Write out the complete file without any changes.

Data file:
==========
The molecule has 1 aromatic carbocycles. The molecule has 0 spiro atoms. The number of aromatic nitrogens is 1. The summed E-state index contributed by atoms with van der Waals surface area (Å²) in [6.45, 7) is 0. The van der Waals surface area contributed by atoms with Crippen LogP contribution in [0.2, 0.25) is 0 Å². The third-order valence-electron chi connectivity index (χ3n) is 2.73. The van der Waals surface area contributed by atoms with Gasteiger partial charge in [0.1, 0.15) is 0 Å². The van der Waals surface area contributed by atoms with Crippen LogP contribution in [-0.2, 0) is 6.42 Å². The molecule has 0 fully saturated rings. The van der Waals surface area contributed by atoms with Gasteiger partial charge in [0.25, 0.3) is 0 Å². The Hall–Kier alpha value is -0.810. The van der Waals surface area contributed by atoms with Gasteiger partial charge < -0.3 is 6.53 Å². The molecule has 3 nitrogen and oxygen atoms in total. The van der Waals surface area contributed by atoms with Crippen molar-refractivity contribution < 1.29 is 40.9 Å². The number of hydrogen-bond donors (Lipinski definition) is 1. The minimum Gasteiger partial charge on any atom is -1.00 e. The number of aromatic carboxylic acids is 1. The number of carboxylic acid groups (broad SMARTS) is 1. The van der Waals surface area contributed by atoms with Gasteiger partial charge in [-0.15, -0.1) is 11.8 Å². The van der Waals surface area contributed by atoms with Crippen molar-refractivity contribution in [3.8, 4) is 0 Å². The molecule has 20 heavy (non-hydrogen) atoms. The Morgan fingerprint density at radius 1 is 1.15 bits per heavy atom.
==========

The molecule has 1 aromatic carbocycles. The molecule has 0 spiro atoms. The number of aromatic nitrogens is 1. The summed E-state index contributed by atoms with van der Waals surface area (Å²) in [6.45, 7) is 0. The van der Waals surface area contributed by atoms with Crippen LogP contribution in [0.2, 0.25) is 0 Å². The third-order valence-electron chi connectivity index (χ3n) is 2.73. The van der Waals surface area contributed by atoms with Gasteiger partial charge in [0.1, 0.15) is 0 Å². The van der Waals surface area contributed by atoms with Crippen LogP contribution in [-0.2, 0) is 6.42 Å². The molecule has 0 fully saturated rings. The van der Waals surface area contributed by atoms with Gasteiger partial charge in [0.25, 0.3) is 0 Å². The Hall–Kier alpha value is -0.810. The van der Waals surface area contributed by atoms with Gasteiger partial charge < -0.3 is 6.53 Å². The molecule has 3 nitrogen and oxygen atoms in total. The van der Waals surface area contributed by atoms with Crippen molar-refractivity contribution < 1.29 is 40.9 Å². The number of hydrogen-bond donors (Lipinski definition) is 1. The minimum Gasteiger partial charge on any atom is -1.00 e. The number of aromatic carboxylic acids is 1. The number of carboxylic acid groups (broad SMARTS) is 1. The van der Waals surface area contributed by atoms with Gasteiger partial charge in [-0.15, -0.1) is 11.8 Å². The van der Waals surface area contributed by atoms with Crippen molar-refractivity contribution in [3.8, 4) is 0 Å². The molecule has 20 heavy (non-hydrogen) atoms. The Morgan fingerprint density at radius 1 is 1.15 bits per heavy atom.